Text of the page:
Photos also plays curator, choosing images to turn into animated GIFs, to enhance with filters and stitch into panoramas. All of this is based on an advanced kind of image recognition that is, in some circles, considered AI.
Nvidia image restoration
Some implementations of AI can feel ordinary almost instantly, but there are some applications in the works the feel genuinely futuristic.
Nvidia’s image enhancement techniques are some of the most impressive real-world visual demonstrations of contextualized AI, and there are three ways in which it's implementing the tech that promise great things.
The first is 'de-noising' of images. It uses a deep learning-based method for restoring image data obscured by noise, or even text. This is actually a pure, and very advanced, version of what phone cameras do when removing image noise from a photo.
However, it’s informed by a neural network trained by exposure to masses of other images, which helps it to recognize patterns, and interpolate data missing from the source image.
There’s a more dramatic demonstration of the power of Nvidia’s neural network too, in the form of AI in-painting. In the demo, parts of a source image are removed and re-drawn, the missing information interpolated through, again, the image-trained neural network.
Finally, Nvidia can turn 30fps or 60fps video into slow-mo 480fps footage, 16 times slower than standard. As with the in-painting technique, AI is used to create image data that's simply not there in the source footage.
TVs actually have comparable interpolated frame modes. However, Nvidia's AI can handle, for example, the flow of fabric much better, for more natural-looking results.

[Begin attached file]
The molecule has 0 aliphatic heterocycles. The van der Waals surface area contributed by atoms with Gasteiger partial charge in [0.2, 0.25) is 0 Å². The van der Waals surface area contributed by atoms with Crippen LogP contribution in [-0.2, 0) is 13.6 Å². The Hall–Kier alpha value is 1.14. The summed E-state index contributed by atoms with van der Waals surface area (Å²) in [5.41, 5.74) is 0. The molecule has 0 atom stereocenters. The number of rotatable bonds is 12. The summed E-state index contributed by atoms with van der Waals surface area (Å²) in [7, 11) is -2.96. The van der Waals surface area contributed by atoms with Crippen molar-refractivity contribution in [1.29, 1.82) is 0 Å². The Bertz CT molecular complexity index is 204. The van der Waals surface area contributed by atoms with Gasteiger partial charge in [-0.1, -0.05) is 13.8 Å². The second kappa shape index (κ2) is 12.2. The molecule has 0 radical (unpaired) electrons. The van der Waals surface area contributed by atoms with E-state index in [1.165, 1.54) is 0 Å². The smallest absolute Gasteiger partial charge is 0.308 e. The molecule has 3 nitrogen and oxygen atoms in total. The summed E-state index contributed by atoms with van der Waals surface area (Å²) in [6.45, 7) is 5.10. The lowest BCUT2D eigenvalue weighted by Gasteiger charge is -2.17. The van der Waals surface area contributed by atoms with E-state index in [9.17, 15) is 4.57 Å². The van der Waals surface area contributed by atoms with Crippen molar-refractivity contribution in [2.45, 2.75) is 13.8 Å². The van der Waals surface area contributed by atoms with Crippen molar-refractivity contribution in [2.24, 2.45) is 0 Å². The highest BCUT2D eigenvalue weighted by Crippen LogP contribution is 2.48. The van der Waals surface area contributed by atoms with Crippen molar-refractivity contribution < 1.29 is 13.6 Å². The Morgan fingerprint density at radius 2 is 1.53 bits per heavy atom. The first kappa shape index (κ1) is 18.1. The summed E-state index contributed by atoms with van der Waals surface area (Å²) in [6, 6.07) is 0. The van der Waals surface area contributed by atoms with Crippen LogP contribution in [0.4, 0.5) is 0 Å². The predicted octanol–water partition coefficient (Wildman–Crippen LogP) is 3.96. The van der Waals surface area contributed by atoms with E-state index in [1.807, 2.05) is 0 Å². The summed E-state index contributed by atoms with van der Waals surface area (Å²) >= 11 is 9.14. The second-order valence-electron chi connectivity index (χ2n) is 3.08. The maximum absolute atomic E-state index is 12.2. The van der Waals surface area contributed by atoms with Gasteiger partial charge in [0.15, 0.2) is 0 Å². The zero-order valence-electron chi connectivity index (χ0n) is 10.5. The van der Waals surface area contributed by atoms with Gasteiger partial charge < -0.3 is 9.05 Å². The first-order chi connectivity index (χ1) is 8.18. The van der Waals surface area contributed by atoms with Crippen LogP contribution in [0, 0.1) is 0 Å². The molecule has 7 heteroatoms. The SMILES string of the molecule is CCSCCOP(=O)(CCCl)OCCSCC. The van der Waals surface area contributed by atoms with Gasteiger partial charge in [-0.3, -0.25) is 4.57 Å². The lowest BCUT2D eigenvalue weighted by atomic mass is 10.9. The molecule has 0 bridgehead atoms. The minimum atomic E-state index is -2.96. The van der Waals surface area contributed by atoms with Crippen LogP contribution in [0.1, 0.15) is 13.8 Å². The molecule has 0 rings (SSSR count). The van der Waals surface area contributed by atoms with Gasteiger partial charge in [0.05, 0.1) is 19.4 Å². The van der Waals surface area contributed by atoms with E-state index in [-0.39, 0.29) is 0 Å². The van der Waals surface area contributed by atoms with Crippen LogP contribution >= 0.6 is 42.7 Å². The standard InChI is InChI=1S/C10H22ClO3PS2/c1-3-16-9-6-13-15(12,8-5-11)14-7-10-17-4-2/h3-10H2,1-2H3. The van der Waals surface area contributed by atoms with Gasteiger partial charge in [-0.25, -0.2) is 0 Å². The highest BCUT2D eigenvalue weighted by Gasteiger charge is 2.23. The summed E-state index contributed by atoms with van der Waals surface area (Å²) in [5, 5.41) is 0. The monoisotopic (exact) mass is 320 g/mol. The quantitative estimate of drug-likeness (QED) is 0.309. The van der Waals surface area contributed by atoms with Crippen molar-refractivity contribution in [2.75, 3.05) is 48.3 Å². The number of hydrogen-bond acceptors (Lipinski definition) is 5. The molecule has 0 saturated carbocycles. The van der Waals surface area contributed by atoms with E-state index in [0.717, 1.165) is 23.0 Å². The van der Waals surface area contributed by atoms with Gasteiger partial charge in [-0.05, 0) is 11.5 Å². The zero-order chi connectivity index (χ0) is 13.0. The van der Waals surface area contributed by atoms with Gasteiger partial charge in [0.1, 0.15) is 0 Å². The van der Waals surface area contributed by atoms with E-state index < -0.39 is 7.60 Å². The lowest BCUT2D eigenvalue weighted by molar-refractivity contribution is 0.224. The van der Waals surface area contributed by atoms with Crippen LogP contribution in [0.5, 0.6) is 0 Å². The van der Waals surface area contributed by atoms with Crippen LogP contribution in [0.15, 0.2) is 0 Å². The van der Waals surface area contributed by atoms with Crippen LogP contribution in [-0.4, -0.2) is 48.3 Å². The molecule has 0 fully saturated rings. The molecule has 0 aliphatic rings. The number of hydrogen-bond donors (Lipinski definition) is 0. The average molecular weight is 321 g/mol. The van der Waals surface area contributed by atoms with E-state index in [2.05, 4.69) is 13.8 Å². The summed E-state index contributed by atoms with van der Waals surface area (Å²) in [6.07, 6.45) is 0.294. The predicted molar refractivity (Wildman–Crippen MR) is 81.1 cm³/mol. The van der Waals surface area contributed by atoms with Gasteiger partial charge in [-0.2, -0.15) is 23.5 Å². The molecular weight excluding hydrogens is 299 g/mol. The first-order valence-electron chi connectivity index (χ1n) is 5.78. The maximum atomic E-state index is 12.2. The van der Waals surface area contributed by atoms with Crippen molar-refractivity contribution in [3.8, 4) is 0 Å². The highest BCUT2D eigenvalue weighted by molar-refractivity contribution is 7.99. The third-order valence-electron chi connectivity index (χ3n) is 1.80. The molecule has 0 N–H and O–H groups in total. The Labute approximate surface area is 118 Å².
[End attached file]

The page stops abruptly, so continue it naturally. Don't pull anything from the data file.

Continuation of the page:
Current AI is largely a lot of small, not hugely 'intelligent', calculations that, when applied on a large scale, produce amazing results
This description is certainly true of Iconem too, a heritage startup that uses Microsoft-developed AI.
Iconem’s goal is to record images of important historical sites under threat from war, erosion or other kinds of damage, creating a life-like record of their current state.
The AI’s job here is to map tens of thousands of photos onto a scanned 3D model of a heritage site, using drones to capture the required images. Iconem visits sites that are difficult to access or dangerous, such as the Great Umayyad Mosque in Aleppo in war-torn Syria.
You can see some of Iconem’s scans in action on YouTube, and its scans of Aleppo have been made into an app, available from Google Play.
You may know Google for its search engine and Android mobile operating system, but it's also developing mountains of innovative new technologies through its Labs programs and offshoots.
DeepMind is Google parent company Alphabet’s AI division, and BigGAN is one of its latest projects – devised by an intern, no less. This is a piece of AI software that generates images using algorithms.
First, an image is generated algorithmically from a random number. The image is then compared to a 'real' image to analyze how close it is. A new version of the image is then created, in an attempt to make its characteristics closer to that real-world reference.
You can check out some of BigGAN’s results online. It can create some amazingly realistic natural textures, such as grass and tree lines. However, BigGAN-generated human faces still look like the stuff of Francis Bacon’s nightmares.